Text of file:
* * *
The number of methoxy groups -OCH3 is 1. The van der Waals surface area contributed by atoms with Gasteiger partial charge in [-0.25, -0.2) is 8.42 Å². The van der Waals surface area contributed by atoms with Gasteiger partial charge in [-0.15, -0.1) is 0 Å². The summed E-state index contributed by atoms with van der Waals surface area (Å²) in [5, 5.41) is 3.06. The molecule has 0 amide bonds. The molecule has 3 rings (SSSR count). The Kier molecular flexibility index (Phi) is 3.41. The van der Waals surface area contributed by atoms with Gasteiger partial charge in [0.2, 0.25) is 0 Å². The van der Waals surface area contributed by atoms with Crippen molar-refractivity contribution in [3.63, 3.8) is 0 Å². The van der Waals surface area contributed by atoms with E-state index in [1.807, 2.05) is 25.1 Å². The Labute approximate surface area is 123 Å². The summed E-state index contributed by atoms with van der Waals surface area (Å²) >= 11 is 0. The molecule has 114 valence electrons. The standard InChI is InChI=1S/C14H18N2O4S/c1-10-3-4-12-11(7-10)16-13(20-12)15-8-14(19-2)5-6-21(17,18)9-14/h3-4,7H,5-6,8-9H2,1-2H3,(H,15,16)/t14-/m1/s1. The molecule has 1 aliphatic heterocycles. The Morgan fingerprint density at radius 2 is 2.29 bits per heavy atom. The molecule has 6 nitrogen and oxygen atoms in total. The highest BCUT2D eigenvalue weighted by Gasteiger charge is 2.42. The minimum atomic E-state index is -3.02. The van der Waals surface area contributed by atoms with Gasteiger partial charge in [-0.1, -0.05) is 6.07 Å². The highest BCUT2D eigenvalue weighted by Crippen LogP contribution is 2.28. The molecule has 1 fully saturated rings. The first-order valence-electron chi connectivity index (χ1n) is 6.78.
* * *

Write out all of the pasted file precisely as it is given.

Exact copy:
The number of methoxy groups -OCH3 is 1. The van der Waals surface area contributed by atoms with Gasteiger partial charge in [-0.25, -0.2) is 8.42 Å². The van der Waals surface area contributed by atoms with Gasteiger partial charge in [-0.15, -0.1) is 0 Å². The summed E-state index contributed by atoms with van der Waals surface area (Å²) in [5, 5.41) is 3.06. The molecule has 0 amide bonds. The molecule has 3 rings (SSSR count). The Kier molecular flexibility index (Phi) is 3.41. The van der Waals surface area contributed by atoms with Gasteiger partial charge in [0.2, 0.25) is 0 Å². The van der Waals surface area contributed by atoms with Crippen molar-refractivity contribution in [3.63, 3.8) is 0 Å². The van der Waals surface area contributed by atoms with E-state index in [1.807, 2.05) is 25.1 Å². The Labute approximate surface area is 123 Å². The summed E-state index contributed by atoms with van der Waals surface area (Å²) >= 11 is 0. The molecule has 114 valence electrons. The standard InChI is InChI=1S/C14H18N2O4S/c1-10-3-4-12-11(7-10)16-13(20-12)15-8-14(19-2)5-6-21(17,18)9-14/h3-4,7H,5-6,8-9H2,1-2H3,(H,15,16)/t14-/m1/s1. The molecule has 1 aliphatic heterocycles. The Morgan fingerprint density at radius 2 is 2.29 bits per heavy atom. The molecule has 6 nitrogen and oxygen atoms in total. The highest BCUT2D eigenvalue weighted by Gasteiger charge is 2.42. The minimum atomic E-state index is -3.02. The van der Waals surface area contributed by atoms with Gasteiger partial charge in [-0.1, -0.05) is 6.07 Å². The highest BCUT2D eigenvalue weighted by Crippen LogP contribution is 2.28. The molecule has 1 fully saturated rings. The first-order valence-electron chi connectivity index (χ1n) is 6.78.